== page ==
Inspired to do a mid-year goals review by a post I read on here) I started taking stock of life as it stands now versus where I had hoped to be. How was I travelling for the mid-point of 2015? Was I on track to do what I wanted to do and what was there to be signed off as completely not interested anymore. All that stuff. So I got to work.on Best Kept Self (shared by Pierced Wonderings
Then I made a worksheet for making the goals review easier.
Then I thought I bet you lot wouldn’t mind getting your hands on this information too.
So here we are talking about how we take a look at those goals we want to achieve at this annual mid-point (give or take a month, meh) and make sure we are on the path to achieving what we want for ourselves? Let’s take a look (free printable below, hint hint).
How to conduct a mid-year goals review;
What were those goals again?
For some of us that meant going to the dank dark corners of your life to dig them up. First of all, tut-tut. You should know by now that your goals need to live somewhere that you can refer to them often. Put them on the fridge, your bedside table or on your bathroom mirror. Now that that is out-of-the-way, review your goals for this year and assess your progress.
Mark off completed and dump goal items
Now that you’ve taken the time to review your goals tick off goals that are completed. Make sure you give yourself a pat on the back. Transfer them to the continuing goals so that you have them there at the end of the year to celebrate. Put a big fat tick next to them right now.
But what do you do with those goals that no longer appeal to you at all? Say at the start of the year you were desperate to learn to fire twirl and now your inner hippy has fed. Either remove it from the list or replace it with something similar. Learn to make clay pots, how to hang glide or something like that. You are assessing your goals at this stage, there’s no point leaving it there if it is no longer important to you. Remove or replace the goals as necessary and put the continuing goals into the appropriate box.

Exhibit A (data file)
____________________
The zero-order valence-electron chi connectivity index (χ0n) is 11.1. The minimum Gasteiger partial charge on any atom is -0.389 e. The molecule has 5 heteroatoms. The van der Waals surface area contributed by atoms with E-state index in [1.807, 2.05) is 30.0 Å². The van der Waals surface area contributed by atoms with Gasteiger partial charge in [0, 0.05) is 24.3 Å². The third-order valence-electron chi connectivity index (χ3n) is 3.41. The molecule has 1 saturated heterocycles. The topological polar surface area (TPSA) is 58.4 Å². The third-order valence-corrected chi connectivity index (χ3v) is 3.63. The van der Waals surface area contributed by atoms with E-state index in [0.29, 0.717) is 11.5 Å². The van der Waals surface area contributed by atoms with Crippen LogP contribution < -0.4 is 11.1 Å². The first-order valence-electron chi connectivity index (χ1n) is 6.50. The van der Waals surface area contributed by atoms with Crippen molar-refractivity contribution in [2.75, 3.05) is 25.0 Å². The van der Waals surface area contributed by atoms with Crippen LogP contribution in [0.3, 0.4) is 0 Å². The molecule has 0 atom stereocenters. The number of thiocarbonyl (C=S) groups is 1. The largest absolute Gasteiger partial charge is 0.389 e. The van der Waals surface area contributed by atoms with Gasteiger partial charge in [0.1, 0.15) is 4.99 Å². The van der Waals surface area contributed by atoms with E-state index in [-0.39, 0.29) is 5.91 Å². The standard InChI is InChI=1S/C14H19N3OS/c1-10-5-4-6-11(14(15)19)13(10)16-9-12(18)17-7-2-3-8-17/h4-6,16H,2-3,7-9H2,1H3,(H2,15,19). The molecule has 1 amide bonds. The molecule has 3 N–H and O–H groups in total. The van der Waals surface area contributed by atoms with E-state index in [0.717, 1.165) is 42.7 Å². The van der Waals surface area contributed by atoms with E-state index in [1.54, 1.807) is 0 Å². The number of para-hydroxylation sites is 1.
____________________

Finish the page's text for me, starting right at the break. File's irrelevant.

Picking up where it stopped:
Reassess goals and set up a structure to succeed.
Depending on how progress has been for you. Some of you might be super excited at what a kick butt year you’ve had. Well done you, I hope you’ve added some more things to achieve for the rest of the year. While others may be feeling a little worse for wear after achieving little to nothing on your list so far. Never fear, the post that inspired this blog is perfect for d. Read it and then come back.
Moving forward to make sure you achieve what you are setting out to achieve you are going to write down some actions you can take weekly and monthly to get there. I’ve called them checkpoints in the fancied up document. Write your weekly or monthly checkpoints down and review them often.
The way you do that simple, are there steps you can take every day (week or month) to make sure you are going to get there? Those are your checkpoints. Be specific, don’t say work out every day if your aim is to run a marathon at the end of the year. Write out your training schedule for the week, have a plan to get you there and really expand on the checkpoints. Want to learn something new? Your first checkpoint might be to find a teacher or book a class. Specific is the key.
I hope that this post will get you on your way to reviewing your year so far and your goals in particular. You can do it with notebooks or on your computer. Whatever works for you. But to help you along, as I might have mentioned once or twice, I took my notes and made them into a simple but fancy helper goals review worksheet document. Happy goals resetting team!